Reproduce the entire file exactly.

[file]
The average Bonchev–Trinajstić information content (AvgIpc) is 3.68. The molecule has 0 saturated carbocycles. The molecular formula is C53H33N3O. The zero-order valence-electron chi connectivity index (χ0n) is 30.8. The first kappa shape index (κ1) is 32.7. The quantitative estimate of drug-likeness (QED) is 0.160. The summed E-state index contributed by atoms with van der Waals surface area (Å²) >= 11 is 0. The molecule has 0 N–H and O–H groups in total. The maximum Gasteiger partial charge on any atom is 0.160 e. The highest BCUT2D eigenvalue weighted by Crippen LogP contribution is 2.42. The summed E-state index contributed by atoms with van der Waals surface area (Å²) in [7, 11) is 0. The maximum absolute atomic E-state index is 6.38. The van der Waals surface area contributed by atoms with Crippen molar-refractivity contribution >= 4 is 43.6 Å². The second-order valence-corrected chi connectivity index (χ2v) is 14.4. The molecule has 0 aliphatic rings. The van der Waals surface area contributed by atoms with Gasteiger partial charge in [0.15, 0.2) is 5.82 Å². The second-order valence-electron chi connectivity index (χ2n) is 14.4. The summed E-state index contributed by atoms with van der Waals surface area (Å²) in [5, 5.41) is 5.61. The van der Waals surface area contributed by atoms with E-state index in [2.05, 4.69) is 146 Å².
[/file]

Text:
The average Bonchev–Trinajstić information content (AvgIpc) is 3.68. The molecule has 0 saturated carbocycles. The molecular formula is C53H33N3O. The zero-order valence-electron chi connectivity index (χ0n) is 30.8. The first kappa shape index (κ1) is 32.7. The quantitative estimate of drug-likeness (QED) is 0.160. The summed E-state index contributed by atoms with van der Waals surface area (Å²) >= 11 is 0. The molecule has 0 N–H and O–H groups in total. The maximum Gasteiger partial charge on any atom is 0.160 e. The highest BCUT2D eigenvalue weighted by Crippen LogP contribution is 2.42. The summed E-state index contributed by atoms with van der Waals surface area (Å²) in [7, 11) is 0. The maximum absolute atomic E-state index is 6.38. The van der Waals surface area contributed by atoms with Crippen molar-refractivity contribution >= 4 is 43.6 Å². The second-order valence-corrected chi connectivity index (χ2v) is 14.4. The molecule has 0 aliphatic rings. The van der Waals surface area contributed by atoms with Gasteiger partial charge in [0.15, 0.2) is 5.82 Å². The second-order valence-electron chi connectivity index (χ2n) is 14.4. The summed E-state index contributed by atoms with van der Waals surface area (Å²) in [5, 5.41) is 5.61. The van der Waals surface area contributed by atoms with E-state index in [2.05, 4.69) is 146 Å².